Memories of La Juive in Amsterdam

Carlo Rizzi (conductor), Pierre Audi (director), George Tsypin (sets), Dagmar Niefind (costumes), Jean Kalman (lighting design), Amir Hosseinpour (choreography), Willem Bruls (dramaturge)

The 2009-2010 season of De Nationale Opera (then the Netherlands Opera) in Amsterdam started very strongly with Jacques Fromental Halévy’s La Juive. This production had already been staged in Paris, where it was highly praised despite its unsuccessful premiere (the opera staff were once again on strike and there was no lighting).

Pierre Audi’s direction was particularly beautiful and effective. As is (almost) always the case with him, the images were stylised, aesthetic and beautiful to look at. The understated aesthetics worked perfectly with the highly emotional music, not to mention the subject matter.

Carlo Rizzi (conductor), Pierre Audi (director), George Tsypin (sets), Dagmar Niefind (costumes), Jean Kalman (lighting design), Amir Hosseinpour (choreography), Willem Bruls (dramaturge)
© Ruth Walz

Jean Kalman’s grandiose lighting was an important part of the stage concept, making the final scene, in which Eléazar and Rachel calmly walk towards their deaths, one of the most moving moments in opera history. I just had to cry and I was not alone. George Tsypin’s setting: a steel cathedral that also served as a prison, was also very impressive.

Carlo Rizzi (conductor), Pierre Audi (director), George Tsypin (sets), Dagmar Niefind (costumes), Jean Kalman (lighting design), Amir Hosseinpour (choreography), Willem Bruls (dramaturge)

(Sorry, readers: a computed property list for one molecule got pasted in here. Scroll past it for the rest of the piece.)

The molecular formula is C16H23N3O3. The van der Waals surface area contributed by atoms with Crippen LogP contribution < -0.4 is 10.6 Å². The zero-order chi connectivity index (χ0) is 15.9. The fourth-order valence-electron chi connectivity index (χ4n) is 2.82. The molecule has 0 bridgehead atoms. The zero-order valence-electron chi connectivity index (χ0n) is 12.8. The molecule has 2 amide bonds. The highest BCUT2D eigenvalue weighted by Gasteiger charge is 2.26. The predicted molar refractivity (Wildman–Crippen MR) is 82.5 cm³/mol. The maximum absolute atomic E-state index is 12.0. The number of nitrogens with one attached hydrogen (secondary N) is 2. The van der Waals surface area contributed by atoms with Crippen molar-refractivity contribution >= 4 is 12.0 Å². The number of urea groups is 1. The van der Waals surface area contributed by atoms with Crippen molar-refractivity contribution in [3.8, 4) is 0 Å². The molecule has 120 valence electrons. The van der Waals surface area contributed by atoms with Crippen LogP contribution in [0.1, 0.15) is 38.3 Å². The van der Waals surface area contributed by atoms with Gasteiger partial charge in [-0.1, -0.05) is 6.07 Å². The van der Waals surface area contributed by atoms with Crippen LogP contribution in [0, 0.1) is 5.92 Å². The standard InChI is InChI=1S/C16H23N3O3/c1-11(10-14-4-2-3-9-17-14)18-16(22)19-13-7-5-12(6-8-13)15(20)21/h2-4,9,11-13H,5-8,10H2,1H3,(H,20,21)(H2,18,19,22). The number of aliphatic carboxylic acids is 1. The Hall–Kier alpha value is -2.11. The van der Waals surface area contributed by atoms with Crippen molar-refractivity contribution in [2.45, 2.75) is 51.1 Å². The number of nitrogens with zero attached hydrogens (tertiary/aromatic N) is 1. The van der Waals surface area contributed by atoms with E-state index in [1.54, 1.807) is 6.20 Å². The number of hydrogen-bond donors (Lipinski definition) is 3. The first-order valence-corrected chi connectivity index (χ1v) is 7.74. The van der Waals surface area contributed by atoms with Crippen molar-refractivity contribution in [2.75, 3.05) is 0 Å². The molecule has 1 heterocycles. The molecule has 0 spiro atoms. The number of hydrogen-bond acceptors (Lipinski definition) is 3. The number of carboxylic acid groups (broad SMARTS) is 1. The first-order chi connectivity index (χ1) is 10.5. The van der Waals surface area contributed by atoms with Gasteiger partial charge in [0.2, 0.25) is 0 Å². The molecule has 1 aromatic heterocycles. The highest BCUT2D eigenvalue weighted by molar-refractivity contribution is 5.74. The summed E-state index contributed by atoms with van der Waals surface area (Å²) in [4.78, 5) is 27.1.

john Osborn (Léopold) en Angeles Blancas Gulin (Rachel) © Ruth Walz

Musically, it was a dream performance. Dennis O’Neill really wás Eléazar. Not so young anymore, tormented, full of revenge, but also doubting – a truly perfect performance. He sang his great aria full of glow and passion, and with the necessary sob. And although it was not entirely perfect here and there, it was just so very moving.

The voice of Angeles Blancas Gulin (Rachel), with its very recognisable timbre, is not exactly ordinary. At times metallic and sharp, yet warm and round. Her portrayal of a young girl torn between duty and love was very credible and her fear physically palpable.

Carlo Rizzi (conductor), Pierre Audi (director), George Tsypin (sets), Dagmar Niefind (costumes), Jean Kalman (lighting design), Amir Hosseinpour (choreography), Willem Bruls (dramaturge)
Angeles Blancas Gulin (Rachel) en Annick Massis (Eudocxie) © Ruth Walz

John Osborn (Léopold) and Annick Massis (Eudoxie) were also present in Paris. Both singers possess a truly phenomenal bel canto technique and dazzling, supple high notes.

Carlo Rizzi (conductor), Pierre Audi (director), George Tsypin (sets), Dagmar Niefind (costumes), Jean Kalman (lighting design), Amir Hosseinpour (choreography), Willem Bruls (dramaturge)
Alastair Miles (Brogni), Dennils O’Neill (Eléazar) en Angeles Blancas Gulin (Rachel) © Ruth Walz

Alaistair Miles (Brogni) may not have had the best low notes, but his charisma was very impressive.

Carlo Rizzi conducted the excellently playing Netherlands Philharmonic Orchestra with the necessary momentum and the Netherlands Opera Chorus (rehearsal: Martin Wright) was, as always, compelling and unmatched.
A big BRAVO to all.

Trailer of the production:

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